Professor Kenneth K. O. and his colleagues at The University of Texas at Dallas and Oklahoma State University have developed an innovative and affordable terahertz imager microchip that can enable devices to detect objects and create images through obstacles that include fog, smoke, dust, and snow.
Tech Briefs: What got you started in this area of research?
Professor Kenneth K. O: For 15 years, my research group has been trying to figure out new opportunities for the silicon integrated circuits industry. When we started, although we were working on terahertz applications, our main focus was on radar operating at 77 GHz.
Tech Briefs: What are some differences between your terahertz imaging and 77 GHz radar?
O: The fundamental difference is just the frequency — it's a factor of roughly five times higher — so the wavelength is about five times smaller. That means that an imager with the same form factor can give five times better resolution by going to 430 GHz. Our system is essentially made of pixel arrays of radars running at 430 GHz. But the performance of these pixels is worse than at 77 GHz. So, in order to address that problem, we have designed the chips to work with a reflector. With the help of the reflector, we can potentially achieve the same kind of range — about 200 meters — as radar running at 77 GHz.
Tech Briefs: How does it contribute to power reduction?
O: You can think of it as a lens — it focuses the signal and sends it to a particular point in space. Therefore, all the power that's radiated from a pixel gets focused to that point instead of being dispersed as it propagates.
Tech Briefs: How does your radar deal with the frequency limits of CMOS technology?
O: The problem is that we cannot use CMOS amplifiers to provide gain for the receivers at terahertz frequencies. So, we use frequency multiplication to generate the RF signal and also use a technique called harmonic mixing to down-convert the signal without an amplifier in front. This degrades the sensitivity of the receiver, so we have to overcome that. Those are two challenges in going up to higher frequencies compared to 77-GHz radar.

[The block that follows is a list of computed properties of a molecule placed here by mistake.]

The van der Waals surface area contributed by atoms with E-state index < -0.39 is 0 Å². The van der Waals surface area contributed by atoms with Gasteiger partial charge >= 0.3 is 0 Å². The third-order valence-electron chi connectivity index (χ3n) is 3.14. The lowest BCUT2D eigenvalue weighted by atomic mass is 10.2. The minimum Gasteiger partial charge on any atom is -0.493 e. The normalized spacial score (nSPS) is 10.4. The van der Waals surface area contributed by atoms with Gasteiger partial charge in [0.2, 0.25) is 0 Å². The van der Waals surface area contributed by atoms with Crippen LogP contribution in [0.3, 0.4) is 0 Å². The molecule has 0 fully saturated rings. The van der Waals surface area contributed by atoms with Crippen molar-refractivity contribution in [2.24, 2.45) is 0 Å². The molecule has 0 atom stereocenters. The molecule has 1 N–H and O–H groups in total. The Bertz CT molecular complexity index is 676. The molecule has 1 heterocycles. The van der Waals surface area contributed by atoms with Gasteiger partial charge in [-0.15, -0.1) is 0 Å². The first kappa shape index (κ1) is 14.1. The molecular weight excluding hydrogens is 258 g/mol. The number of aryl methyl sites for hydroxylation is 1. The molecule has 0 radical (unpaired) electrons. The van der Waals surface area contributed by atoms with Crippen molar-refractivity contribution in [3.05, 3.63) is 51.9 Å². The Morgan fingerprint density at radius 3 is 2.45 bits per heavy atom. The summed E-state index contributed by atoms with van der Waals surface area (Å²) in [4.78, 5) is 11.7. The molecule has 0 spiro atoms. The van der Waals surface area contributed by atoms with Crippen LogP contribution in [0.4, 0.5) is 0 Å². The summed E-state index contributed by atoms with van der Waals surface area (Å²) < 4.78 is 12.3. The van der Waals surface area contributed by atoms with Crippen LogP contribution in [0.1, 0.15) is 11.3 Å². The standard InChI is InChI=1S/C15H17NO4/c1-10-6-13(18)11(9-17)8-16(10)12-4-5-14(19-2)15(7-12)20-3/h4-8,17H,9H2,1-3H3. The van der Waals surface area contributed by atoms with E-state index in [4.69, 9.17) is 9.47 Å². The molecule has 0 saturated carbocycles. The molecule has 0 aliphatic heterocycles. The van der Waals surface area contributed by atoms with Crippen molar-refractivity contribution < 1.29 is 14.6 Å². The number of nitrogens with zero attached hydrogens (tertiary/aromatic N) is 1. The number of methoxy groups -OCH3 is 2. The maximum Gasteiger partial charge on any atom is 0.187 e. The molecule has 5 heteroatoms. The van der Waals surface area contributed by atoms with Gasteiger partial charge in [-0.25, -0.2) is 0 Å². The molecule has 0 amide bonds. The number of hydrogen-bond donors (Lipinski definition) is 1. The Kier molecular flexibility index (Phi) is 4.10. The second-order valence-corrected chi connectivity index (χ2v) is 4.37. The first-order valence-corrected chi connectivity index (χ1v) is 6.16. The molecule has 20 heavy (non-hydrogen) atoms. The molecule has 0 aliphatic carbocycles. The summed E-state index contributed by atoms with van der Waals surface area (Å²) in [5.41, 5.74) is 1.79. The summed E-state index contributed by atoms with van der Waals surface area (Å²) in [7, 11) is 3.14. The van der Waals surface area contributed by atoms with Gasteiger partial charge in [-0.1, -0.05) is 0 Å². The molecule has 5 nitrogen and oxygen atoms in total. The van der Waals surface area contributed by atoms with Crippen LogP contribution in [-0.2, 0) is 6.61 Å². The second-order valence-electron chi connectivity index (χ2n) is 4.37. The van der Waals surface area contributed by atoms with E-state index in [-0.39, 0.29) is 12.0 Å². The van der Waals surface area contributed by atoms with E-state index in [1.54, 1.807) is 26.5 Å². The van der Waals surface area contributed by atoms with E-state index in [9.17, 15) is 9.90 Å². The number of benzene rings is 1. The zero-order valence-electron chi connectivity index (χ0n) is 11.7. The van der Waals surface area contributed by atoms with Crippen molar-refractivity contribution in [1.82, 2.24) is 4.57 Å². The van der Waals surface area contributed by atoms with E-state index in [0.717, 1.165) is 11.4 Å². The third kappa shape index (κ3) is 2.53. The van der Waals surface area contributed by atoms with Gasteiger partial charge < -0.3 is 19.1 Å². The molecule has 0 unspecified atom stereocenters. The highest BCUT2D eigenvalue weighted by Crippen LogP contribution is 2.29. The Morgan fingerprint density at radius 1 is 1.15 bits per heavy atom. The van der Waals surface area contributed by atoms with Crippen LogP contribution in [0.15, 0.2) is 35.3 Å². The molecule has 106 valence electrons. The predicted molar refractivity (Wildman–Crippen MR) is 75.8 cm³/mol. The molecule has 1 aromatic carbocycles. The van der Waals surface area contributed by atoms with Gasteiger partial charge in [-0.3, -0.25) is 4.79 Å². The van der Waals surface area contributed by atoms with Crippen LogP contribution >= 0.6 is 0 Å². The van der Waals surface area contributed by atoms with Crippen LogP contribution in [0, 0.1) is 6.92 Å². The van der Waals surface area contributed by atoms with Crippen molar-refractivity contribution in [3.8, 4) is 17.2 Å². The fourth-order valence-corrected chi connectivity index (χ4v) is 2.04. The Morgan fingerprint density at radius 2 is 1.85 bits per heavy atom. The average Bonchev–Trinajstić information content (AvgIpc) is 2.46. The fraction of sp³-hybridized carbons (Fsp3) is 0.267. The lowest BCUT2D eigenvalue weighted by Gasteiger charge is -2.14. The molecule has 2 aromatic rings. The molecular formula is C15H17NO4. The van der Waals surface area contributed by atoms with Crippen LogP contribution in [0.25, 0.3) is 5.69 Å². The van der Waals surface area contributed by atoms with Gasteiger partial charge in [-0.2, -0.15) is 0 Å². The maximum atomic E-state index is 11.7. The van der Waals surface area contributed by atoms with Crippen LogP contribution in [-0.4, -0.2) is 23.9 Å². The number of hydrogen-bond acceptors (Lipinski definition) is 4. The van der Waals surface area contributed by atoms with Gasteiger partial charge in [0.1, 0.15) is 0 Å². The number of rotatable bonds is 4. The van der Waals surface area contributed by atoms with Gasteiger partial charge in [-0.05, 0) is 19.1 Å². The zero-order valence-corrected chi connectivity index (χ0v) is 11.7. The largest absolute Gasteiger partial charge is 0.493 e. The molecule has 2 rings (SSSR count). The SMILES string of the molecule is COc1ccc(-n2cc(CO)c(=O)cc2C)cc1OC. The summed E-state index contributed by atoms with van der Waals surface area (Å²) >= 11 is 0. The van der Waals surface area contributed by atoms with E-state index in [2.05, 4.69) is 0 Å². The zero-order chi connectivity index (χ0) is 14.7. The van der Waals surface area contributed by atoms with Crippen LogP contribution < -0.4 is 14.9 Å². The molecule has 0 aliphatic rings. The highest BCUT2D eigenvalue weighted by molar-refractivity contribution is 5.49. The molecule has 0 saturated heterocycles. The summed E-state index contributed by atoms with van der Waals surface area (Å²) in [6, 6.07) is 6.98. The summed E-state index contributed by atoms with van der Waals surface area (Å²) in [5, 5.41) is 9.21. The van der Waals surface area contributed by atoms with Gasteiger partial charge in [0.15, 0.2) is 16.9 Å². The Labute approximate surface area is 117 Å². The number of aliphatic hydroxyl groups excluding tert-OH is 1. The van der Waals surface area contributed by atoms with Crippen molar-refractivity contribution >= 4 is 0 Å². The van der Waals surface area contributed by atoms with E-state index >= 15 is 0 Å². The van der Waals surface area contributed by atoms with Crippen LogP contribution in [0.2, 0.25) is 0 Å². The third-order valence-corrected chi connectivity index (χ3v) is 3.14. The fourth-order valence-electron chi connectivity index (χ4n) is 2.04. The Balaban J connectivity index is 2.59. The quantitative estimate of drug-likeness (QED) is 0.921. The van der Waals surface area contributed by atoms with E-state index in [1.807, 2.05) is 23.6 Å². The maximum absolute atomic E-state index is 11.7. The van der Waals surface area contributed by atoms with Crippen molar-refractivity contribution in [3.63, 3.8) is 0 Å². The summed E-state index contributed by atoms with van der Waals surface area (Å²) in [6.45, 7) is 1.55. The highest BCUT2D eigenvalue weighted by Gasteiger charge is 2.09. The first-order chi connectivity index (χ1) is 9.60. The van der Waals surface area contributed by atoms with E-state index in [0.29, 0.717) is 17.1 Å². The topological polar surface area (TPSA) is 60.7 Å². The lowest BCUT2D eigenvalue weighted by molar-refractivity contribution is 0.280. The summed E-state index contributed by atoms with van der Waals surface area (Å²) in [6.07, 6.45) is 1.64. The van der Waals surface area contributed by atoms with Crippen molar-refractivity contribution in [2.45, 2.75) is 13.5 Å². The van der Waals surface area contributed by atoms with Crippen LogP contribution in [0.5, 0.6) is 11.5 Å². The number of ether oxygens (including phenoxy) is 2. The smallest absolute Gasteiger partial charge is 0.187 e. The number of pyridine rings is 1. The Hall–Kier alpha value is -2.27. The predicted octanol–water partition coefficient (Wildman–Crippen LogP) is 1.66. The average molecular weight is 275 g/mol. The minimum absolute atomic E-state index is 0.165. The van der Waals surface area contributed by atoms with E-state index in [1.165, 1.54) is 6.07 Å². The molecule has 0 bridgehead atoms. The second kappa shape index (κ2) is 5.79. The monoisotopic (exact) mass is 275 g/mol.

Tech Briefs: So, you're saying that you somehow need more gain to increase the amplitude of the reflected signal?
O: Yes, that's exactly right. We need to make sure that the signal we transmit recaches the target we're trying to detect and that the signal power level that reaches the targets is the same as at 77 GHz. The way we do that is by using the reflector along with our focal plane array. This reflector gives us that gain in power and then it reflects back and once again gives us gain for the receiver. So, even with the poor sensitivity, we can still detect the reflected signal.
Tech Briefs: You've said that this radar can penetrate atmospheric obstacles like snow and dust and fog. But those are all particles; can it penetrate solids?
O: Some. It can penetrate nonconductive materials like plastic containers. Industrial applications include monitoring the dryness of printing on paper and fabrics. You can also think of industrial settings, where you have a steam environment. You need to monitor what's behind the steam. A really significant application is to see through smoke and fire — an amazing application for fire fighters to help them search for people.
An edited version of this interview appeared in the May 2022 issue of Tech Briefs.